The Vatican has indicated it may look at restricting the number of visitors to the Sistine Chapel because of the distraction created by crowds and fears their breath may damage Michelangelo's frescoes.
It is 500 years since the completion of the famous works have been described as one of the world's supreme sights. Commissioned by Pope Julius II, Michelangelo began work in July 1508 and the ceiling was unveiled on 1 November 1512.
In scene after scene, some of the Old Testament's most powerful stories unfold. At the centre of the vast work is one of the best known images in Western art - the depiction of God reaching out to touch Adam into life.
But for some, the room has become a victim of its own fame and magnificence who say it just attracts far too many tourists. Twenty-thousand visitors pour through the Chapel's doors every day; more than five million a year, the BBC reports.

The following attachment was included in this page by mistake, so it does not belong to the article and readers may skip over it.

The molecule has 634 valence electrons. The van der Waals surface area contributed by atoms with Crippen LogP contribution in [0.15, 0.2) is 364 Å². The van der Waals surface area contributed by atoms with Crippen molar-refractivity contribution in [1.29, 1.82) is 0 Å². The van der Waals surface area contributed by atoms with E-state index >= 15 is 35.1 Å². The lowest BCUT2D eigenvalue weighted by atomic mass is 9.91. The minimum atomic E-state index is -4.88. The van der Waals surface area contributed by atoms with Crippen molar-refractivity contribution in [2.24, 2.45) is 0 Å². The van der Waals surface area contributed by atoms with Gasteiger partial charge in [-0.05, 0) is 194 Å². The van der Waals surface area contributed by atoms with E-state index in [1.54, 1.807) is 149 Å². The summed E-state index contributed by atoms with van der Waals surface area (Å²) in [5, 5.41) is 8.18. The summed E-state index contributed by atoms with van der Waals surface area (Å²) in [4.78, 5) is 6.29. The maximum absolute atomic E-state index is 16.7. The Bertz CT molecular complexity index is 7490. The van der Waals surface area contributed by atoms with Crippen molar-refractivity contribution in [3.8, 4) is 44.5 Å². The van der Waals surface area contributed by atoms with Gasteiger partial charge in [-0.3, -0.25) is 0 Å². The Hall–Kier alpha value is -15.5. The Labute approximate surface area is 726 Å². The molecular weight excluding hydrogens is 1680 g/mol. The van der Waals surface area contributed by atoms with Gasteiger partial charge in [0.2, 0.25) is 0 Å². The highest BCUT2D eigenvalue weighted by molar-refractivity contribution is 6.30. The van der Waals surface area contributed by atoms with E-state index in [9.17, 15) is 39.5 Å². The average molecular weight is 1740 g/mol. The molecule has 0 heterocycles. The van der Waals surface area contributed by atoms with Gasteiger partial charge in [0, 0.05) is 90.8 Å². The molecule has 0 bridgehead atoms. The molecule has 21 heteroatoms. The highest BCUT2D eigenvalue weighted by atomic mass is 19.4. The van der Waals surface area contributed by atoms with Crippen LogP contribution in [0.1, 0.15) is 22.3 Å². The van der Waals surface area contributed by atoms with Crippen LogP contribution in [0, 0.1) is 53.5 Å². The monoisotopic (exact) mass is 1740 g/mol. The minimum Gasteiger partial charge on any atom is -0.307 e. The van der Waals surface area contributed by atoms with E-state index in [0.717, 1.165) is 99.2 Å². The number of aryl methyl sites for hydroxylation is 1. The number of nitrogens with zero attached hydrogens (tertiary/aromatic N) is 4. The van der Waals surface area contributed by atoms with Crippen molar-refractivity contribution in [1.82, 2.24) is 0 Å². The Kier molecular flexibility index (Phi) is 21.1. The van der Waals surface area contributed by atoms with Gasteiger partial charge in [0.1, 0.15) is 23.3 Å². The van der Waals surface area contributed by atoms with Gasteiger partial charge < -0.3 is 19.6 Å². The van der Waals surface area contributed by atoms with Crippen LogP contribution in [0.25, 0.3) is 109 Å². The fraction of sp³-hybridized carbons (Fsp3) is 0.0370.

Italian literary critic Pietro Citati recently launched a searing attack on the Vatican authorities for allowing in such huge numbers.
Writing in the Corriere della Sera newspaper he went as far as to describe the crowding on an average visit as an "unimaginable disaster". "In the universal confusion no-one saw anything."
The director of the Vatican Museums, Antonio Paolucci, acknowledged that there was a "serious problem".
Mr Paolucci said that the whole doctrine of the Catholic Church was set out in the images in the Sistine Chapel and that he wanted everyone who visited to be able to appreciate that symbolic system.
However, he accepted that that was not easy to do when the room is packed.
"It becomes noisy, people are confused, bewildered - it's hard to understand. Too many people make it uncomfortable ... and it also creates a problem for the conservation of the frescoes."
Mr Paolucci said plans to improve the ventilation and counter the threat from humidity in the Chapel would be unveiled soon, but said that, ultimately, steps might have to be taken to restrict numbers.